“Deputy Daniel Alexander McCartney was a dedicated public servant who made the ultimate sacrifice protecting the people of Pierce County and, I might add, our state.

Deputy McCartney was many things. A devoted law enforcement officer who served Pierce County, and prior to that, the City of Hoquiam, with distinction. A decorated veteran who served with honor in our nation’s Navy. A loving husband to his wife, Cierra. A father to his three sons: Tytus, Tate and Traxton. A coach. A friend. A hero who gave his life doing his duty.

Our grief at his tragic loss – our sorrow for his wife and young sons, and for his family, friends and colleagues – is probably tempered only by our admiration for his selflessness and bravery in the face of danger.

Deputy McCartney had a profound impact on our community and his loss was felt deeply. Thousands lined the route of his funeral procession through Pierce County last week in solemn silence to pay their respects and to show their support for the McCartney family in this most difficult of times. Some 1,500 law enforcement [personnel] and firefighters – from across Washington and beyond, with some 650 patrol vehicles – rode with their fallen brother one last time as he set out on his final journey.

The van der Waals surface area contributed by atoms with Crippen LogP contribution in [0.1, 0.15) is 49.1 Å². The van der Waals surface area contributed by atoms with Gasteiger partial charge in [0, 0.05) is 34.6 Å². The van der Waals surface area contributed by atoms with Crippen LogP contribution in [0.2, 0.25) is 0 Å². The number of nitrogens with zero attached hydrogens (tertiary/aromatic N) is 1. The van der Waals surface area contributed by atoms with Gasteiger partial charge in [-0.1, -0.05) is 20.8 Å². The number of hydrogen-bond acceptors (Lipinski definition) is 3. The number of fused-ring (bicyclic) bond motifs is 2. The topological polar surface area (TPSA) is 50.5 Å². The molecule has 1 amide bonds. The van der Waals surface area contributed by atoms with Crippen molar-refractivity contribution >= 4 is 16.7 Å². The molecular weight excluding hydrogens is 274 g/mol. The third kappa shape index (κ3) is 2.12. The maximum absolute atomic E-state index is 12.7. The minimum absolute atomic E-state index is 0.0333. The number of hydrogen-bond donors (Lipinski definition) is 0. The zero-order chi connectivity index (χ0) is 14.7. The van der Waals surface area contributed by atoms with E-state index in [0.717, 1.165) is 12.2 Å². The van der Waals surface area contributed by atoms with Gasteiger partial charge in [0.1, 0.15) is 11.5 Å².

Abraham Lincoln, about 150 years ago, probably laid his finger on the sorrow that we all have in our hearts today, in a famous letter to Ms. Bixby, who had lost two sons in the Civil War. With your permission, madam president, I’d like to read.

‘I pray that our Heavenly Father may assuage the anguish of your bereavement, and leave you only the cherished memory of the loved and lost, and the solemn pride that must be yours to have laid so costly a sacrifice upon the altar of freedom.’

And I might add to that, ‘in service to our community.’

Deputy McCartney’s legacy lies in what he did. In the love he gave as a husband and father. In the fellowship he shared with others as a coach. In his selfless actions as a law enforcement officer. It also lies in who he was: a man guided by service to his community and faith in the almighty.

We are profoundly grateful to Deputy McCartney and to all of the brave men and women who protect our state as law enforcement officers, many of whow are in our galleries today.

We are similarly grateful to their families, particularly those who grieve the loss of a loved one. We mourn with them and seek to honor them with this tribute.”

Sen. Steve Conway presents the flag of the State of Washington to Cierra McCartney, widow of slain Pierce County Sheriff’s Deputy Daniel McCartney.

Family members of slain Pierce County Sheriff’s Deputy Daniel McCartney and representatives of Washington’s law enforcement community during a ceremony to honor Deputy McCartney in the Washington State Senate on Jan. 24, 2018.

An image of the badge of Deputy Daniel McCartney is displayed on the Senate floor during a ceremony to honor him with Senate Resolution 8464 on Jan. 24, 2018.
January 24th, 2018|Uncategorized|